Styles: Early Jazz, Dixieland, New Orleans Jazz
Group Members: Gene Krupa, Ben Pollack, Red McKenzie, Jelly Roll Morton, Glyn Lea "Red" Long, Charlie Cordella, Wingy Manone, Steve Brown, Benny Pottle, Kyle Pierce, Sidney Arodin, Chink Martin, Santo Pecora, Mel Stitzel, Bobby White, Bill Eastwood, Jack Pettis, Leon Roppolo, Glen Scoville, Georg Brunis, Terry Shand, Don Murray, Eddie Miller, Paul Mares, Elmer Schoebel, Lou Black, Bob Gillette, Frank Snyder
The New Orleans Rhythm Kings (NORK) were the finest jazz group to be on record in 1922, and the white band has served as proof that, even that early, African-Americans were not the only ones who could play jazz with individuality and integrity. The key members of the group (leader/cornetist Paul Mares, trombonist George Brunis, and clarinetist Leon Roppolo) were childhood friends from New Orleans. In 1922, they started a 17-month residency at the Friar's Inn Nightclub in Chicago and in August they made their first recordings. Although Mares (unlike Nick LaRocca of the Original Dixieland Jazz Band) was modest about his own playing, saying that he was very influenced by King Oliver, he actually sounded quite a bit different and had a voice of his own. Roppolo was the first significant soloist on record, while Brunis would have a long career playing Dixieland. The changing rhythm sections sometimes included the first great jazz bassist Steve Brown (although largely inaudible on his early session), drummer Ben Pollack (a future bandleader), and, on a pair of memorable sessions in 1923, pianist Jelly Roll Morton. Among the future standards introduced by the NORK were "Farewell Blues," "Panama," "That's a Plenty," and "Tin Roof Blues"; the latter included a famous Brunis trombone solo. The band broke up in 1924 when Mares and Roppolo returned to New Orleans. With Santo Pecora on trombone they regrouped for a fine session on January 1925, but Roppolo was already suffering from mental problems; the group's final date two months later was without Roppolo, who would soon be institutionalized for the remainder of his life. Mares came back for one further session in 1935 but seemed happy in retirement, leaving the legacy of the NORK to history.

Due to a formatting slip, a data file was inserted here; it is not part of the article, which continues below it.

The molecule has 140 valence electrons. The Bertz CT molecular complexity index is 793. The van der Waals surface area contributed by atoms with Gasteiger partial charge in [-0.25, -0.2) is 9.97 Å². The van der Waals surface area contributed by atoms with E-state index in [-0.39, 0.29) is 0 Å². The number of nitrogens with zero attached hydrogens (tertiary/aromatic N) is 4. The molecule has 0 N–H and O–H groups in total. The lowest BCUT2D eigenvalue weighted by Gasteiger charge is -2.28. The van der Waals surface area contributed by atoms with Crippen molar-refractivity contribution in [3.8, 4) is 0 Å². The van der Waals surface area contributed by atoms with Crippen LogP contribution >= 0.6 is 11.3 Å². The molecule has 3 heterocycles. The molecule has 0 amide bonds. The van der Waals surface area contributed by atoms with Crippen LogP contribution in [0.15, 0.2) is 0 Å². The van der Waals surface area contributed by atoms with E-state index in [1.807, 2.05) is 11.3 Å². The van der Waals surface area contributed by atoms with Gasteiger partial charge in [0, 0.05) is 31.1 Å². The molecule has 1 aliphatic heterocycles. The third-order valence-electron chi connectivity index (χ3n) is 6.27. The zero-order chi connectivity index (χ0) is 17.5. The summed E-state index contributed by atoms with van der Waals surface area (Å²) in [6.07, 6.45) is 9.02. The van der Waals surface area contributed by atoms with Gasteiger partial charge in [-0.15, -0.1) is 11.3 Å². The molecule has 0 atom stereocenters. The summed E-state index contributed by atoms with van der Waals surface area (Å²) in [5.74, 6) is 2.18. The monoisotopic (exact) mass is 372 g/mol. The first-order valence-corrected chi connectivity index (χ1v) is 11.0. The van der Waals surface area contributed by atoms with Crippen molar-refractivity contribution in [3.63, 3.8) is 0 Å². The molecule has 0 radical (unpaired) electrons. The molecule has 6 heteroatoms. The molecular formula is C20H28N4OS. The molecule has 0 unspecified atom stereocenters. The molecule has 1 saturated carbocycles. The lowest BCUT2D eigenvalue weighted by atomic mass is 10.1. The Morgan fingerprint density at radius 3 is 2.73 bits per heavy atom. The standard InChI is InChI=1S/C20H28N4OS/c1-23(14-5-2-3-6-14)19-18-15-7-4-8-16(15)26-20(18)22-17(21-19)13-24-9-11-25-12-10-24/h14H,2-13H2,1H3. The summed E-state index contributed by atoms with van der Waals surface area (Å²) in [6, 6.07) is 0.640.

- Scott Yanow (All Music Guide)